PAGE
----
- Associated Press - Tuesday, April 22, 2014

BATON ROUGE, La. (AP) - The Senate unanimously agreed to rework the laws governing disputes over how to handle the clean-up of environmental damage done in drilling years ago.

The bill heading to the House for debate would change the complex legal process for dealing with so-called “legacy lawsuits” that seek millions of dollars in damage claims and that the oil and gas companies claim are inhibiting energy exploration.

But Senate approval in a 37-0 vote Tuesday came only after Sen. Robert Adley, R-Benton, decided against trying to rewrite his bill (Senate Bill 667) so that the new rules would have retroactively covered dozens of long-running existing lawsuits.

Adley said while he believes the measure should be retroactive, he didn’t want to drag the Senate into a long, angry debate over the issue. Sen. Jody Amedee, R-Gonzales, suggested he didn’t think Adley had the votes to pass the bill if it was retroactive.

Compromises over legacy lawsuits were supposedly reached in 2006 and 2012, but follow-up court rulings have revived disagreements. Adley said his bill addresses confusion that has been created by both areas of law involved, the civil code and the state mineral code.

Among the changes, the proposal would spell out the types of damage that can be recovered in the lawsuits and the standards for recovery. It also would define contamination to clarify what type of environmental damage is covered for recovery. It would declare that remediation plans devised by the Department of Natural Resources are considered the most feasible for environmental cleanup.

“This goes a long way in addressing some of the common concerns that have plagued our state for years,” said Sen. Gerald Long, R-Natchitoches.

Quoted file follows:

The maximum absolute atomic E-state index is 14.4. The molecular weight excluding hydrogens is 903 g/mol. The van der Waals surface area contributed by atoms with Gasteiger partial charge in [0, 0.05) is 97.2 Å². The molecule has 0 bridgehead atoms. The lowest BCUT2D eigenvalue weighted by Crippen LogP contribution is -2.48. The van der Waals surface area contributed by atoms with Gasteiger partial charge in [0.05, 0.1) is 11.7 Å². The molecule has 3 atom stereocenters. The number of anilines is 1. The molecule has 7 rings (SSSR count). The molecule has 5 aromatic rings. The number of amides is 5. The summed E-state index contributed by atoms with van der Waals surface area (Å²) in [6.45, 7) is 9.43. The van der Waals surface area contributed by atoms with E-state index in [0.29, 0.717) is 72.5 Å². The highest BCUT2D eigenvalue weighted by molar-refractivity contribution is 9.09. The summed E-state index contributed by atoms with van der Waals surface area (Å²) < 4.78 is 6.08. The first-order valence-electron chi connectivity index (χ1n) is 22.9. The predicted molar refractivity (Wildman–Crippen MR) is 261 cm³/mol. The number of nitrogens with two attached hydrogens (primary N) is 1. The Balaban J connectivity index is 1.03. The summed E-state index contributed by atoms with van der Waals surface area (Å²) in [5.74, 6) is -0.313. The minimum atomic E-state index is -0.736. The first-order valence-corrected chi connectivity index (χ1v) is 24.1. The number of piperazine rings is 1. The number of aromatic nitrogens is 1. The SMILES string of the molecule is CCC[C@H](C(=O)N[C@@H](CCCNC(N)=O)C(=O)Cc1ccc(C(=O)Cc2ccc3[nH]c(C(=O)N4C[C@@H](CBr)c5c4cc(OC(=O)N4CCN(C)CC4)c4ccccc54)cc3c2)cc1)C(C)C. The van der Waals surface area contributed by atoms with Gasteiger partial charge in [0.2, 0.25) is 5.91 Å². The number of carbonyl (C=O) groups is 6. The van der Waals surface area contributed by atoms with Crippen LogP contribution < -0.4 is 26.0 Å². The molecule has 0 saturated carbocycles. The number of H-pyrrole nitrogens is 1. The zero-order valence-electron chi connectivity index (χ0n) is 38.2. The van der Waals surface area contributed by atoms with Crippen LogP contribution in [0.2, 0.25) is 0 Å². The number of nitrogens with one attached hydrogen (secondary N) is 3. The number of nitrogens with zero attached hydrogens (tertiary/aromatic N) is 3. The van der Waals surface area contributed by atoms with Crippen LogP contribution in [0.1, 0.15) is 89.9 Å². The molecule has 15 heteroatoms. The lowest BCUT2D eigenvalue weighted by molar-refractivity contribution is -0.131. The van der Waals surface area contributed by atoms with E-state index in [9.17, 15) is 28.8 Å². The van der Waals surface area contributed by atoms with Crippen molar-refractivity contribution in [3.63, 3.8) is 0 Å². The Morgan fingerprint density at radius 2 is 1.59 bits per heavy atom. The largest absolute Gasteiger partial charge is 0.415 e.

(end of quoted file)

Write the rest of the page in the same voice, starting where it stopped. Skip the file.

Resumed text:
Lawmakers are considering whether to provide some protection to Louisiana’s public colleges from budget cuts when they raise tuition on students.

In recent years, as the schools have increased tuition and fees, Gov. Bobby Jindal and the Legislature have stripped similar amounts of state general fund money - and more - for the colleges.

Rep. Walt Leger, D-New Orleans, is proposing a constitutional amendment to ban the replacing of state funds with college tuition and fee hikes in the state budget.

“It’s very simple. When a student is asked to contribute more toward their education, they ought to get more,” Leger said.

The measure (House Bill 222) got the backing Tuesday of the House Appropriations Committee without objection. It heads next to the House floor for consideration.

If approved by lawmakers and voters in a statewide election, the bill would take effect on July 1, 2016. It contains a provision that would allow for a 5 percent cut in years that tuition and fees are raised if the state is facing a deficit.


In other legislative action:

-The House voted 87-0 Tuesday to create a specialty Louisiana license plate for people who support the National Rifle Association. The bill (House Bill 1112) by Rep. Sherman Mack, R-Livingston, heads next to the Senate for consideration.



“I have to admit: I smoked it. I inhaled.”

—Sen. Robert Adley, R-Benton, saying he smoked marijuana when he was a soldier in Vietnam. Adley made the confession during committee debate Tuesday on a bill that would have lessened penalties for marijuana possession in Louisiana.



Louisiana Legislature: www.legis.la.gov

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